MetLife Moves Closer to the Danger Zone

MetLife Moves Closer to the Danger Zone

Pity poor MetLife . Never has a life insurer shed more in an attempt to wind up with less. In MetLife's case, its sale of its retail banking unit to GE Capital was an exercise in frustration, as one regulatory hurdle rose up to replace those already vanquished. At the end of last year, the sale was finally given the green light, effectively pulling MetLife out from under the banking regulators' scrutiny.

The closing of that sale did not solve another pending problem, however. New procedures enacted by Dodd-Frank have empowered the Financial Stability Oversight Council to label any company as a "systemically important financial institution" if council members feel that the economy could be threatened by its failure. Earlier this week, the giant insurer announced that it had entered the last stage of the regulatory process that could give MetLife the SIFI designation that it feels it so richly does not deserve.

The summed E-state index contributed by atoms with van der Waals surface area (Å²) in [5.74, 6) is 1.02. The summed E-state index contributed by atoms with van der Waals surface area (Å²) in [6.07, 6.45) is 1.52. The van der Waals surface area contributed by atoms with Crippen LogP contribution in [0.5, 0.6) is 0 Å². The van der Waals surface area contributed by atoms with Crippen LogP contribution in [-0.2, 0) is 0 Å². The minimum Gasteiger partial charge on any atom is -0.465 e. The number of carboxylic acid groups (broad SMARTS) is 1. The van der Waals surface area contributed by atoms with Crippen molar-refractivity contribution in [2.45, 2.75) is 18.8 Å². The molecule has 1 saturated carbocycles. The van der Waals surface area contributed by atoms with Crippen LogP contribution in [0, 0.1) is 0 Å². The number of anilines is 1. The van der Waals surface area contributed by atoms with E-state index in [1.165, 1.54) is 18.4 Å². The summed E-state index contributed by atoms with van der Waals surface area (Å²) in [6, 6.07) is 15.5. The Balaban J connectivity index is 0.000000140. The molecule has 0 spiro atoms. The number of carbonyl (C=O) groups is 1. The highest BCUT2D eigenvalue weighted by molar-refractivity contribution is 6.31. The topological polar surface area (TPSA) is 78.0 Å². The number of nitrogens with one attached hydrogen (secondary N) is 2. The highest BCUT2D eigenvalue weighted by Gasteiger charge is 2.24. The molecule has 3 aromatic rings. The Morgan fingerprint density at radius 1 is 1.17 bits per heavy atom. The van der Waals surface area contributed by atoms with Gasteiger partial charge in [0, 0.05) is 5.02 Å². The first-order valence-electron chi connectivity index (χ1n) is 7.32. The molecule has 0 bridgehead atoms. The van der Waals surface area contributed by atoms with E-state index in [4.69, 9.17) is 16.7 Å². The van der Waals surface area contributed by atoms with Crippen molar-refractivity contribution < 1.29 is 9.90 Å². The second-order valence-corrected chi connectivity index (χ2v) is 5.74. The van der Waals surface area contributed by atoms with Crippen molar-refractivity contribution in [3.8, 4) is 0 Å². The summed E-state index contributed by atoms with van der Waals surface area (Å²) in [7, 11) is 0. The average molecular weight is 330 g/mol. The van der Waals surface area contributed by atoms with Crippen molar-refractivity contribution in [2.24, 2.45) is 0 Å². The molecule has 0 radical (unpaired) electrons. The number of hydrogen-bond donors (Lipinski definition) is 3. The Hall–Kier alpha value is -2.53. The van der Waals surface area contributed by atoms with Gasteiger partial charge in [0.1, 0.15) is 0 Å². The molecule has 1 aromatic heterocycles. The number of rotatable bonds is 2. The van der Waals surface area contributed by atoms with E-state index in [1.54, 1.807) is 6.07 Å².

So far, not so good
Other companies -- like GE Capital, as well as MetLife peers AIG and Prudential -- have already earned that tag, which could push stricter new capital rules upon them. Though AIG and GE Capital are not challenging the classification, Prudential is appealing its recent designation.

MetLife's CEO Steven Kandarian has balked at this classification in the past and released a comment along with the company's announcement of the insurer's status. He noted that no other entity can be considered threatened by its ties to MetLife, and that unduly strict capital rules will extract costs from larger insurers only, thus impacting their ability to compete with their smaller, less regulated rivals.

So far, Kandarian's pleas have fallen on deaf ears, and things aren't looking great for MetLife. After all, the CEO had lumped fellows AIG and Prudential into an argument against MetLife's SIFI classification earlier this year at a summit in Washington, D.C., and look what happened to them. It also looks less likely that MetLife will escape the designation now, at the final stage of the regulatory process.

As Bloomberg notes, MetLife held over $840 billion in assets at the end of the first quarter, compared to Prudential's $724 billion. Unfortunately for Mr. Kandarian, it looks like he is going to have to get used to MetLife's new label very soon.

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